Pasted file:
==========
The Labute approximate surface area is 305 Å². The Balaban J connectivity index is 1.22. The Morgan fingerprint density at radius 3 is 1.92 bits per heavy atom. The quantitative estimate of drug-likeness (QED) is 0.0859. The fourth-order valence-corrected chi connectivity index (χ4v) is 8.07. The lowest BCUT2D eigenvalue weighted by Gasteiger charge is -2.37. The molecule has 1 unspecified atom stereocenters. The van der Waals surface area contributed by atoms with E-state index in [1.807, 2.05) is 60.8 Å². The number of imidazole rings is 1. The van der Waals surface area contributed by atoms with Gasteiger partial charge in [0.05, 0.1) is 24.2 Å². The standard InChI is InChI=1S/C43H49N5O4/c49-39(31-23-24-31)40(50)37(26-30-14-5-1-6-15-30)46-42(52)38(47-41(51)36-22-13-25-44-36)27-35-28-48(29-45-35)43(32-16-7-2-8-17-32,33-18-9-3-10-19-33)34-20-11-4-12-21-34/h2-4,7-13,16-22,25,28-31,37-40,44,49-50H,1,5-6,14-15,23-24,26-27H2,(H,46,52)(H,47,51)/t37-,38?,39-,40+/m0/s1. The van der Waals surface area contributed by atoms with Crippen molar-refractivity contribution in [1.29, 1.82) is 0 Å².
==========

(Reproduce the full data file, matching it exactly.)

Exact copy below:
The Labute approximate surface area is 305 Å². The Balaban J connectivity index is 1.22. The Morgan fingerprint density at radius 3 is 1.92 bits per heavy atom. The quantitative estimate of drug-likeness (QED) is 0.0859. The fourth-order valence-corrected chi connectivity index (χ4v) is 8.07. The lowest BCUT2D eigenvalue weighted by Gasteiger charge is -2.37. The molecule has 1 unspecified atom stereocenters. The van der Waals surface area contributed by atoms with E-state index in [1.807, 2.05) is 60.8 Å². The number of imidazole rings is 1. The van der Waals surface area contributed by atoms with Gasteiger partial charge in [0.05, 0.1) is 24.2 Å². The standard InChI is InChI=1S/C43H49N5O4/c49-39(31-23-24-31)40(50)37(26-30-14-5-1-6-15-30)46-42(52)38(47-41(51)36-22-13-25-44-36)27-35-28-48(29-45-35)43(32-16-7-2-8-17-32,33-18-9-3-10-19-33)34-20-11-4-12-21-34/h2-4,7-13,16-22,25,28-31,37-40,44,49-50H,1,5-6,14-15,23-24,26-27H2,(H,46,52)(H,47,51)/t37-,38?,39-,40+/m0/s1. The van der Waals surface area contributed by atoms with Crippen molar-refractivity contribution in [1.29, 1.82) is 0 Å².